<p><span>[2]</span> Pesaran, H. (2004), General Diagnostic Tests for Cross Section Dependence in Panels, CESifo Working Paper 1229.</p></div>#64 dashed and dotted lines in time series plots2016-11-01T10:20:11Z2016-11-01T10:20:11ZSven S.https://sourceforge.net/u/svetosch/https://sourceforge.netdf2784b1a6d743df287347f991c591a58057a066<div class="markdown_content"><p>Interesting new developments: See this thread <a href="http://lists.wfu.edu/pipermail/gretl-users/2016-October/012121.html" rel="nofollow">http://lists.wfu.edu/pipermail/gretl-users/2016-October/012121.html</a> for a hint about a solution. I'm repeating my own example here:<br/>
<hansl><br/>
open denmark.gdt --quiet<br/>
list Lplot = LRM LRY<br/>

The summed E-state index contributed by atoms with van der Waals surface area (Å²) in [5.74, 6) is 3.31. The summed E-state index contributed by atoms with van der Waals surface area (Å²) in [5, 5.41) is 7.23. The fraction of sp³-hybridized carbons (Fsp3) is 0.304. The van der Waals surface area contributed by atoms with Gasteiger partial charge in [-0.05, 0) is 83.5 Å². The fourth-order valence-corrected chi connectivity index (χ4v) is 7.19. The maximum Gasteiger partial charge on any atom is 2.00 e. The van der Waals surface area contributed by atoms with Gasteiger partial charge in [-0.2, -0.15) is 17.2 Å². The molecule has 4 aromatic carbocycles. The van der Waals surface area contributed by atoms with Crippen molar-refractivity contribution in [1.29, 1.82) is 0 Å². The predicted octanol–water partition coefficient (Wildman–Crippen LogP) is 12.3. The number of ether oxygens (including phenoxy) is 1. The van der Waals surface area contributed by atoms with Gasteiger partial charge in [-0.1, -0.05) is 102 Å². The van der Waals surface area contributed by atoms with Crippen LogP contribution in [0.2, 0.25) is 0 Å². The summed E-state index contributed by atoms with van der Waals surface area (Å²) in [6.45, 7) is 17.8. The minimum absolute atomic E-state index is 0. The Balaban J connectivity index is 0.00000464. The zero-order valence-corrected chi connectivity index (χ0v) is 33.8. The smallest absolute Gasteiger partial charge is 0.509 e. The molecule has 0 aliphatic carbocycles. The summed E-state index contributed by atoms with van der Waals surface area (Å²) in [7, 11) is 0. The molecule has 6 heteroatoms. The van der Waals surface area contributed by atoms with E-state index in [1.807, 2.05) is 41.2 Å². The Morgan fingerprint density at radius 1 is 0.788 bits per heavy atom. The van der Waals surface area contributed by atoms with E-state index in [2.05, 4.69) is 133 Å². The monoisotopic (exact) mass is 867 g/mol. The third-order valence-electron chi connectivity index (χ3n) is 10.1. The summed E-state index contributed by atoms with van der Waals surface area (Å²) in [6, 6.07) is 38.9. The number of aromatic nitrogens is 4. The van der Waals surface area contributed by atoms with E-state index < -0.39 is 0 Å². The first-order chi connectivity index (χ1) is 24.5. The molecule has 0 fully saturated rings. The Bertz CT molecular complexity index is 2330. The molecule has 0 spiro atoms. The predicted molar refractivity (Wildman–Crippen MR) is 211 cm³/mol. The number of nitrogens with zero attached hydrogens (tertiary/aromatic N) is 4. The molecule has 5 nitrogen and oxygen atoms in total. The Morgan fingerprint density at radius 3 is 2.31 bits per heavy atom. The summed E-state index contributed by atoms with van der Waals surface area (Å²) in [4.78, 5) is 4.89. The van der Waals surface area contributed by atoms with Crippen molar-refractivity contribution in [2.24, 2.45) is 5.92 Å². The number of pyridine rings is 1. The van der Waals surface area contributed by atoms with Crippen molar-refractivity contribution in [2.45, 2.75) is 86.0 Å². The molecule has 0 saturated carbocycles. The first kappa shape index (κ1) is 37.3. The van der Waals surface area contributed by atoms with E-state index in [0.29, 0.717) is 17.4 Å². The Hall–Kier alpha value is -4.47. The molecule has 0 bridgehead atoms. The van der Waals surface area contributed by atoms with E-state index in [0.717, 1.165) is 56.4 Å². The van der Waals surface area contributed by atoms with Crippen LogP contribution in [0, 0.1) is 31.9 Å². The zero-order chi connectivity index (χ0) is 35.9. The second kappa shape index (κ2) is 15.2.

plot Lplot<br/>
options with-lines time-series<br/>
literal set linetype 1 dashtype 2<br/>
literal set linetype 2 dashtype 2<br/>
# literal set mono<br/>
end plot --output=display<br/>
</hansl> </p>
<p>What remains to be done is to enhance gretl's plotting GUI with the corresponding dashtype choosers. (But of course that would finally mean requiring gnuplot version 5 also on older Linux distros, if I understand the issue correctly.)</p></div>#94 Multilevel regression2016-10-29T16:01:14Z2016-10-29T16:01:14ZSven S.https://sourceforge.net/u/svetosch/https://sourceforge.net58f44db0b0e1ec1380e478c047a2a9f407c59db7<div class="markdown_content"><p>Again, please specify what exactly do you have in mind that's missing from gretl. Some stuff for example could be handled by interaction effects, see for example the paragraph "Generating lists of transformed variables" in chapter 14.1 of the user guide. Or paragraph "Interaction dummies" in chapter 16.3.<br/>
If we don't hear from you or somebody else with similar interests until the end of the year this will be closed.</p></div>